Learning in the Early Childhood Years

Human learning is inextricably linked to the physical development and changes within the human brain. Research in both neuroscience and behavioral psychology over the past few decades have provided rich insights on how the brain develops during the early years and how this affects learning, behavior and health in the later years. As in any building task, the foundation is formed at the early stages. The strength, stability and resilience of a building rest on how well the foundation is built. For human learning, most of the foundation is formed in the early years. The physical connections that the brain uses (neurons) are shaped by experience. The brain is designed from birth to learn. What neuroscience currently shows is that this network, the circuitry in the brain, its architecture, is influenced by early childhood experiences. The brain is highly flexible at the early stages. However, with time, this flexibility disappears and rigidity sets in. The plasticity only remains for a short time in early childhood as connections in the brain that have been rarely used are shut down in a pruning process.

The Center on the Developing Child at Harvard University has provided a brief summary of where research in neuroscience and behavioral development currently stands on early childhood learning.  The following figure provides a good idea of when most of the network architecture inside the brain is developed. One must pay close attention to the change in the x-axis to appreciate fully the fact that the earlier part of this growth curve has been expanded into months while the later part is compressed into years:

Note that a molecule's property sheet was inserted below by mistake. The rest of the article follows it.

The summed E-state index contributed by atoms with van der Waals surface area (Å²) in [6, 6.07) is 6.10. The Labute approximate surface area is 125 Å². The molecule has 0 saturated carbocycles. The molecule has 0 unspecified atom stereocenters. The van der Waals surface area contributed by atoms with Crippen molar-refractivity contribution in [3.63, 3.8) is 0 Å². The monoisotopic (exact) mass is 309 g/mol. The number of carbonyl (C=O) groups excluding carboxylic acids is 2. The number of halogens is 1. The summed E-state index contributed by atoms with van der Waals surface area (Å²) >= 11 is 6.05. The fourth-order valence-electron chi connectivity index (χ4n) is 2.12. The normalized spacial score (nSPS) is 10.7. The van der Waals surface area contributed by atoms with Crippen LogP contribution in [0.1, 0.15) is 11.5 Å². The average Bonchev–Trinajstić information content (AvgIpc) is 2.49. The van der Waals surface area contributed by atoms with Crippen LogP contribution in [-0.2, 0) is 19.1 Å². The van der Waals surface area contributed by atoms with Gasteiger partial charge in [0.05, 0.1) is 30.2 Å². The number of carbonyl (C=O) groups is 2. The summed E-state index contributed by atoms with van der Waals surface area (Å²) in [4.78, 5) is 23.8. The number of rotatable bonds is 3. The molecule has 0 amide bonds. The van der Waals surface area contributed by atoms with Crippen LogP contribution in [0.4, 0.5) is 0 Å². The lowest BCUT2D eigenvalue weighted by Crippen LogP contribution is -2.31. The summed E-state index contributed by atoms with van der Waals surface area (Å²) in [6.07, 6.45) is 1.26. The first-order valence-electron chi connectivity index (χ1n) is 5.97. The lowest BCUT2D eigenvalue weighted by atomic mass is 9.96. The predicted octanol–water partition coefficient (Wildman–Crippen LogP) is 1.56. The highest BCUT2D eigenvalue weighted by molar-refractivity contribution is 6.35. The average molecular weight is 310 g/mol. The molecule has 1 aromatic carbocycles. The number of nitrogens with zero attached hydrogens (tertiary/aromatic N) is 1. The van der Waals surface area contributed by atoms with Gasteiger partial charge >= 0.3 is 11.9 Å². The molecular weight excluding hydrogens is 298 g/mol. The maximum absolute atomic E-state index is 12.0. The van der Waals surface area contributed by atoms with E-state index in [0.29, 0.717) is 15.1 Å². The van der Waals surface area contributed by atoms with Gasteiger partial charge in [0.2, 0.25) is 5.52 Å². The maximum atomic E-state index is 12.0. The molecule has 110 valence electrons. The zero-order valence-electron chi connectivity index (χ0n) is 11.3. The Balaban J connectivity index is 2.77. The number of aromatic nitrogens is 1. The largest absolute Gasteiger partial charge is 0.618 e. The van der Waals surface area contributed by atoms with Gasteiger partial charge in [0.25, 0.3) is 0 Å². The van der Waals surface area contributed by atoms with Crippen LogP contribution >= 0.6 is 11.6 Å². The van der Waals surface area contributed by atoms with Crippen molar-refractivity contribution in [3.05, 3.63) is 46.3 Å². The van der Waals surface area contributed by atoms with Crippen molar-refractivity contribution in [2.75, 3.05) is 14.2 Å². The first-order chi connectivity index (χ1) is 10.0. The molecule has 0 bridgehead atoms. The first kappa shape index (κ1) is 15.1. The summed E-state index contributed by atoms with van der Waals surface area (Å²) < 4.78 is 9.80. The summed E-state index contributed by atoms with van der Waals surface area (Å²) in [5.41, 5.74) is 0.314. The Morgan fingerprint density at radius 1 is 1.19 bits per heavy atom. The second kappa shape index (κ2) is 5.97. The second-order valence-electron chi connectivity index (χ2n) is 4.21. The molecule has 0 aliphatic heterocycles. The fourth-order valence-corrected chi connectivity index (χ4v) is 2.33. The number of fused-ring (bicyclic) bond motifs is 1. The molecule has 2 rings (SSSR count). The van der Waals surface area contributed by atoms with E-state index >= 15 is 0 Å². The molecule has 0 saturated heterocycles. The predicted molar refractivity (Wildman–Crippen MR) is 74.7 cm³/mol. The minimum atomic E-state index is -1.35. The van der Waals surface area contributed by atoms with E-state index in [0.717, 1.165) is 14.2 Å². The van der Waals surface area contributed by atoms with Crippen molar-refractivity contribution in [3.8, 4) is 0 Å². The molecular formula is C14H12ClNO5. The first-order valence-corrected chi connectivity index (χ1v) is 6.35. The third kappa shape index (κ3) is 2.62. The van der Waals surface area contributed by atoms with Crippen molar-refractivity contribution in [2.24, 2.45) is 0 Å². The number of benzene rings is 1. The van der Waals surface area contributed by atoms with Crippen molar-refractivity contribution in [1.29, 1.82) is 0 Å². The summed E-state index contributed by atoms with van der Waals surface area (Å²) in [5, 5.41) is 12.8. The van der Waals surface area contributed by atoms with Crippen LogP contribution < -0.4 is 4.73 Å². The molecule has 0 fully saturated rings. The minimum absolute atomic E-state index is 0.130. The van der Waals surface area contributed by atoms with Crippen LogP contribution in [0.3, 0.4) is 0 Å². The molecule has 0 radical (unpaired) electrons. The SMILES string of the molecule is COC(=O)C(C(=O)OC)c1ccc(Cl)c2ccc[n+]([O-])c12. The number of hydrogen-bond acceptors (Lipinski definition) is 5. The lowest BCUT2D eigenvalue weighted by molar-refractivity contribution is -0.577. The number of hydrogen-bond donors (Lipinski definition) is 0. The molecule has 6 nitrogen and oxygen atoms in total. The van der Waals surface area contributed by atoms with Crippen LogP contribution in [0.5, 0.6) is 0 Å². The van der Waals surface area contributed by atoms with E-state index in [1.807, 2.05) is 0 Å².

The following is a video that helps visualize what is going inside the brain during the early formative years:

The Center on the Developing Child at Harvard University provides the following bullet points that summarize what is currently known from research:
  • Brains are built over time, from the bottom up.
  • The interactive influences of genes and experience shape the developing brain.
  • The brain’s capacity for change decreases with age.
  • Cognitive, emotional, and social capacities are inextricably intertwined throughout the life course.
  • Toxic stress damages developing brain architecture, which can lead to life-long problems in learning, behavior, and physical and mental health.